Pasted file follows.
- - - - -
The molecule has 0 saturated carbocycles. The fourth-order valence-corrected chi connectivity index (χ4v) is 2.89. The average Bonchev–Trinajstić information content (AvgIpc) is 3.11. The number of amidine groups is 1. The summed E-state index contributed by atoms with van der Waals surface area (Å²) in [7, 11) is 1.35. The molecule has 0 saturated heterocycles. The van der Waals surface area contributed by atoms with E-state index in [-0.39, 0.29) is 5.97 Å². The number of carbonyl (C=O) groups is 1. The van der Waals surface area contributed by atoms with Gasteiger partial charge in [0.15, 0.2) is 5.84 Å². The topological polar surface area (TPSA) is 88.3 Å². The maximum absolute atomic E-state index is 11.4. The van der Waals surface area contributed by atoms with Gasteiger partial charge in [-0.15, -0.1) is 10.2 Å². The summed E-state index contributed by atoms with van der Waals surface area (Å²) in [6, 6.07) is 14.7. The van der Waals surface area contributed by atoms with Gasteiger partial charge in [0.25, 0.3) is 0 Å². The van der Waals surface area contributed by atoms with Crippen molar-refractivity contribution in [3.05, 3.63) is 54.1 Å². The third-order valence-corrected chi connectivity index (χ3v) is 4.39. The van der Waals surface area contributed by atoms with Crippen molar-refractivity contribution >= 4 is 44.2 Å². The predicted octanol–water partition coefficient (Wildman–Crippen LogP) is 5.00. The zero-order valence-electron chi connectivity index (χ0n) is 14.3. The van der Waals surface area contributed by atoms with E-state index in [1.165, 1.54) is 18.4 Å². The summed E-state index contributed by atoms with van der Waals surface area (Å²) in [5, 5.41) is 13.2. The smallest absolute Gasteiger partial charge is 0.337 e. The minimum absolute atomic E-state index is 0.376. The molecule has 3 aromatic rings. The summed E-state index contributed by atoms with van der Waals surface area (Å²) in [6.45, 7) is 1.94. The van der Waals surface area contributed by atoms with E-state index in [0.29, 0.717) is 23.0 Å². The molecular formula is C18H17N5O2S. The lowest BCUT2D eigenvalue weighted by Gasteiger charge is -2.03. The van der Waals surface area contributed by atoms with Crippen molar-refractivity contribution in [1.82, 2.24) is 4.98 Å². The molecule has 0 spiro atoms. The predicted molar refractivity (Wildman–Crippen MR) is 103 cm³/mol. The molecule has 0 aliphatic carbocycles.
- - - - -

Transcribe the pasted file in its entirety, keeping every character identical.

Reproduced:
The molecule has 0 saturated carbocycles. The fourth-order valence-corrected chi connectivity index (χ4v) is 2.89. The average Bonchev–Trinajstić information content (AvgIpc) is 3.11. The number of amidine groups is 1. The summed E-state index contributed by atoms with van der Waals surface area (Å²) in [7, 11) is 1.35. The molecule has 0 saturated heterocycles. The van der Waals surface area contributed by atoms with E-state index in [-0.39, 0.29) is 5.97 Å². The number of carbonyl (C=O) groups is 1. The van der Waals surface area contributed by atoms with Gasteiger partial charge in [0.15, 0.2) is 5.84 Å². The topological polar surface area (TPSA) is 88.3 Å². The maximum absolute atomic E-state index is 11.4. The van der Waals surface area contributed by atoms with Gasteiger partial charge in [-0.15, -0.1) is 10.2 Å². The summed E-state index contributed by atoms with van der Waals surface area (Å²) in [6, 6.07) is 14.7. The van der Waals surface area contributed by atoms with Gasteiger partial charge in [0.25, 0.3) is 0 Å². The van der Waals surface area contributed by atoms with Crippen molar-refractivity contribution in [3.05, 3.63) is 54.1 Å². The third-order valence-corrected chi connectivity index (χ3v) is 4.39. The van der Waals surface area contributed by atoms with Crippen molar-refractivity contribution >= 4 is 44.2 Å². The predicted octanol–water partition coefficient (Wildman–Crippen LogP) is 5.00. The zero-order valence-electron chi connectivity index (χ0n) is 14.3. The van der Waals surface area contributed by atoms with E-state index in [1.165, 1.54) is 18.4 Å². The summed E-state index contributed by atoms with van der Waals surface area (Å²) in [5, 5.41) is 13.2. The smallest absolute Gasteiger partial charge is 0.337 e. The minimum absolute atomic E-state index is 0.376. The molecule has 3 aromatic rings. The summed E-state index contributed by atoms with van der Waals surface area (Å²) in [6.45, 7) is 1.94. The van der Waals surface area contributed by atoms with E-state index in [0.29, 0.717) is 23.0 Å². The molecular formula is C18H17N5O2S. The lowest BCUT2D eigenvalue weighted by Gasteiger charge is -2.03. The van der Waals surface area contributed by atoms with Crippen molar-refractivity contribution in [1.82, 2.24) is 4.98 Å². The molecule has 0 spiro atoms. The predicted molar refractivity (Wildman–Crippen MR) is 103 cm³/mol. The molecule has 0 aliphatic carbocycles.